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Monday, September 26, 2016

A Touch of Paris by Margot Justes














I’m heading to Rome next week, since I’m am flying Air France, there is a short layover at the Charles de Gaulle airport in Paris. Sadly by the time I booked the flight, I couldn’t arrange for a longer stay. It did however bring to mind the time I lived there, and then just like now, memories came flooding back when I decided to set my first book in this magical city.

I hope you enjoy this brief visit.

I’m convinced that it’s time to go back to Paris, writing this article has been a delight, but leaves me with a sense of longing to revisit one of my very favorite places and discover new ones.

Last time I stayed at the Hotel Lutetia, (45 Boulevard Raspail 75006 Paris).The hotel evokes the Art Deco period masterfully. It's charming, intimate, the staff helpful and it is centrally located. Best of all it is within walking distance of the Rodin Museum. My absolutely favorite museum of all.

Volumes have been written about Paris, but I would love to share a few of the treasured memories and impressions of a city that has enchanted me for many, many years.

Travel within the city is easy, it's a walking city, have comfortable shoes and Paris is yours.  If that is a problem, the Metro system is fast, quiet and efficient and trains run frequently.

My most cherished memories are those of the time spent in the Latin Quarter and the Rodin Museum. I will start our journey there.

The Left Bank. The Latin Quarter. The collegiate pulse of Paris, and what a pulse it is.

The Latin Quarter so named because during the Middle Ages students attending the Sorbonne spoke Latin.

As in the rest of this remarkable city, the Latin Quarter has a vast architectural history and a history of political unrest, one worth mentioning was the 1968 student revolt, where even toilets were torn from the bathroom walls and destroyed.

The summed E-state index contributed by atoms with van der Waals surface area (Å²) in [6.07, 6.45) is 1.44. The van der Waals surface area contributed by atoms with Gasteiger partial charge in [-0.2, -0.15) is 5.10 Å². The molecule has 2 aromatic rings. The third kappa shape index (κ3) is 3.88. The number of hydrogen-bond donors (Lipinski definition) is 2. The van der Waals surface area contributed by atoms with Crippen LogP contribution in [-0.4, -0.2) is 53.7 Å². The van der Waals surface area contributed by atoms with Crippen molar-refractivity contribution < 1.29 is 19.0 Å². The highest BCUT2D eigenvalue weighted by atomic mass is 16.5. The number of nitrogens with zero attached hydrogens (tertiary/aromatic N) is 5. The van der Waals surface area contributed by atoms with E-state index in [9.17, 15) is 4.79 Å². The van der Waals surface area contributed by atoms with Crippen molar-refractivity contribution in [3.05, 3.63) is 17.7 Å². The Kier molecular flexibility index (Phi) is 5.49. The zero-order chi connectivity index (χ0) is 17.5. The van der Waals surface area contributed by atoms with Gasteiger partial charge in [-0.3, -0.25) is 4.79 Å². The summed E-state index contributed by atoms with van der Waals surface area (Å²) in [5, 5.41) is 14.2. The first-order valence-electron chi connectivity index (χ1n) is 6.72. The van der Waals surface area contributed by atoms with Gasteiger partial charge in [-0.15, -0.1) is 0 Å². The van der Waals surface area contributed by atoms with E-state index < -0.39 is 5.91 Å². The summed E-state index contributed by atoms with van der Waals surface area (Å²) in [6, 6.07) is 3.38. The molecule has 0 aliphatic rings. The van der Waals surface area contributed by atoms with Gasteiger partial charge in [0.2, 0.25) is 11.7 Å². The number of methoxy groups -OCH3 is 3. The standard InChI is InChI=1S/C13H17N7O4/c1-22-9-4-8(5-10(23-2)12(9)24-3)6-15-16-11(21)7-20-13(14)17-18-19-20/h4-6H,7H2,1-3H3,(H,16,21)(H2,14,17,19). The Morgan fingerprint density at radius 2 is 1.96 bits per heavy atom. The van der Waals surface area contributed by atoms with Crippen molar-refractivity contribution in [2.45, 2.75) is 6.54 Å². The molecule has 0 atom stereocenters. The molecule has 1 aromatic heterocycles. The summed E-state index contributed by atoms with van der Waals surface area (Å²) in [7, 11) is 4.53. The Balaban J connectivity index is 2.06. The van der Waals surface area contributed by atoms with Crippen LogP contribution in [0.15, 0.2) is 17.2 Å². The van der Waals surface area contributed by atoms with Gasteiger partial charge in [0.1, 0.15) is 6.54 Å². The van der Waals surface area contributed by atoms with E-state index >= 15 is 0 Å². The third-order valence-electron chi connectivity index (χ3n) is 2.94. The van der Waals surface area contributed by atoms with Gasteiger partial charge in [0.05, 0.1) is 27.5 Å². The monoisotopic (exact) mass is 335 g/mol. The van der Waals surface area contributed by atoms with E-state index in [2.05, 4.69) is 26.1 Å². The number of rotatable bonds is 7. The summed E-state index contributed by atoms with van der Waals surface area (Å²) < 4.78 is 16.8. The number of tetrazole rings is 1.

This verve center never sleeps, the cafes are always brimming with students. Even today, you get the sense of the bohemian life style.

To be sure you’ll hear discussions on the latest soccer scores, but you will also see games of chess being played, you’ll hear philosophical discussions, you’ll see students reading Voltaire, Zola, Rousseau and probably James Patterson while sipping their brew of choice.

The Sorbonne stands at the center, its creation dates back to 1253; see what I mean about history.

You’re in the intellectual center of Paris, but you’re also right smack in the urban center, vital and pulsing with life.

The Cluny Museum built on Roman ruins, also known as the Middle Age Museum is filled with artifacts dating to the middle ages, among them exquisite illuminated manuscripts. You have the Pantheon that dates back to 1750, the Natural History Museum and also the Arab World Institute, a relative newcomer built in the 1980’s.

The Latin Quarter anchored (as it were) by Notre Dame, and the Seine at one end and the Luxembourg Gardens at the other and so much in between.

Go off the beaten path, stray from Boulevard St. Michel and you may find yourself walking on uneven cobblestones, a maze of tiny streets that lead into others. One among many is Rue de la Huchette, filled with beguiling multi national restaurants, just begging you to sample their cuisine.

The Luxembourg Gardens beckon you in, as the gentle mist falls on the tree branches leaving a crystal reflection, a heavenly clean earthy smell permeates your nostrils as you take a deep breath. Walk along the gravel path and hear it crunch beneath your feet. Listen to the birds chirp as they spread their wings and take flight only to land perched on a shoulder of a statue.

Watch the grass as it seems to become greener right in front of your eyes, the rain still falling and sinking deep into the earth.